“But God still loved us with such great love. He is so rich in compassion and mercy. Even when we were dead and doomed in our many sins, he united us into the very life of Christ and saved us by his wonderful grace! (Ephesians 2:4-5)
I am not naturally a good person. Nobody, by nature, is good. Sure, we try to make ourselves think we are good compared to the “bad people” we see around us. We have an unrealistic view of our goodness, like a drove of pigs in a filthy pigpen comparing themselves to each other and feeling clean because some other pig is dirtier.
Psalm 36:1-2 says, “They have no fear of God at all. In their blind conceit, they cannot see how wicked they really are.” When we think we’re pretty good, we’re still wicked at heart. The money we give to the homeless doesn’t change it. Working with underprivileged children doesn’t change it. No effort of our own can make us “good.”
“You used to live in sin, just like the rest of the world, obeying the devil …All of us used to live that way, following the passionate desires and inclinations of our sinful nature…” (Ephesians 2:2-3). Two forces push us toward sin—the influence of the devil and our own natural inclinations.
Whether we make a wreck of our lives, leaving pain and problems everywhere we turn, or live so-called moral lives, making good decisions and helping other people, we are still tainted by sinfulness. Unless we turn to God it doesn’t matter if we live a “bad” life or a “good” life. Either way, we are spiritually dead, headed for trouble in this life and doom in the next. Nothing we do on our own remedies our plight.
We are born with terminal sinfulness. That’s the bad news. The good news is—there’s a cure.
Ephesians 2:4 begins, “But God…” Don’t you love those two words? But God…did not leave us spiritually dead and doomed in our sin.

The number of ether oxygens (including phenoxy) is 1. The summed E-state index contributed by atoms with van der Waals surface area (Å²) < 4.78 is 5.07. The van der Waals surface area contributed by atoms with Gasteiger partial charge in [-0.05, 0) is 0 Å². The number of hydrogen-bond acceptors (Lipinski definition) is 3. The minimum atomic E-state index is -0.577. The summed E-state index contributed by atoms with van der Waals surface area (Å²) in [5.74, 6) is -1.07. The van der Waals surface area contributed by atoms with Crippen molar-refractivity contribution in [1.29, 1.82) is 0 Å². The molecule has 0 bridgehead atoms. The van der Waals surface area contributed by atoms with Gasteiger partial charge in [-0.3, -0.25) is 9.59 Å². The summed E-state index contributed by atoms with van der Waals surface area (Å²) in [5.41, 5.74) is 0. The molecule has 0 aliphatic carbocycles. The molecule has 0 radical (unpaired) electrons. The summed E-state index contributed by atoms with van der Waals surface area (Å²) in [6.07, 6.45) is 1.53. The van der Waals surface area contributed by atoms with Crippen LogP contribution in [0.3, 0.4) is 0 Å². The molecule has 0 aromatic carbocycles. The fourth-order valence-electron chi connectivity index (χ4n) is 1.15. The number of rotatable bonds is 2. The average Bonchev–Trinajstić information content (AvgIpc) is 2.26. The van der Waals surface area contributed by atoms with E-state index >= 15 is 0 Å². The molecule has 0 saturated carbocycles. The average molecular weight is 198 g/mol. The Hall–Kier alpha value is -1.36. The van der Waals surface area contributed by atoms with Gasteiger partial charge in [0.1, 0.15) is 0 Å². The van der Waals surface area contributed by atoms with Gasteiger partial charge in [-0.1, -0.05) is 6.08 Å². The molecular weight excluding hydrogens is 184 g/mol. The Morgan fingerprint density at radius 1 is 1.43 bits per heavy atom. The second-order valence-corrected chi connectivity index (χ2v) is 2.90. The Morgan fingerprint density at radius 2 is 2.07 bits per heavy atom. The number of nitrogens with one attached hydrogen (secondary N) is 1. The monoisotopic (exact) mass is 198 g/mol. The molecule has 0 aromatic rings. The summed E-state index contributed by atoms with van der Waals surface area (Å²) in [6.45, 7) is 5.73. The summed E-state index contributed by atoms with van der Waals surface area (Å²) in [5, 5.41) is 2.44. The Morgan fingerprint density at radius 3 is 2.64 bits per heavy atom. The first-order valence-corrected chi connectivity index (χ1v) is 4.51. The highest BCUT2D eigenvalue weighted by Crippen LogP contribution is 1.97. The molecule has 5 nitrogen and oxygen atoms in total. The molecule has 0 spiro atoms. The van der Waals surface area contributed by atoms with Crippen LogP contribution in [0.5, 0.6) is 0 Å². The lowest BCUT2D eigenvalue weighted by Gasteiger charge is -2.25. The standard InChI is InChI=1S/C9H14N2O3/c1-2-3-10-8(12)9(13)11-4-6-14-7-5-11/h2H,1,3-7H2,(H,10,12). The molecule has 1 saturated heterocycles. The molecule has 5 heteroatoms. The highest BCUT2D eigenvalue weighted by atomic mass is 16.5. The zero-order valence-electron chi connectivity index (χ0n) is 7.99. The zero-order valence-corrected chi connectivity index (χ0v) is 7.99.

In his book, “Ephesians for You,” Richard Coekin gives this illustration of our dramatic rescue:
Imagine yourself as a decaying corpse…trussed up in chains inside a coffin…headed inexorably to the flames of the crematorium. Suddenly, as your coffin is engulfed by flames, someone leaps into the flames, smashes open the coffin, and despite the horrific burns that scar him forever, retrieves your corpse, breathes life into your body, washes you and clothes you in his own clothes, tenderly carries you to his chauffeur-driven Bentley and takes you home to his father’s presidential palace to stay in his rooms and feast at his table, enjoying the hospitality of his father forever.
That’s our story—the story of glorious grace. Those of us who have been so gloriously rescued should never view it as mundane or ordinary. We should never live a day without expressing sincere gratitude for what God did for us. I am so humbled and thankful for his grace. Isn’t it absolutely glorious?
Heavenly Father, I cannot express how thankful I am for your glorious grace. Forgive me for any time I thought I was good enough on my own. I know that my so-called righteousness is like filthy rags in your sight. I didn’t deserve your love and mercy, but you wrapped me in them anyway. Your grace still amazes me. Thank you for saving me. In Jesus’s name, amen.
(Today’s Reading: Ephesians 2:1-6)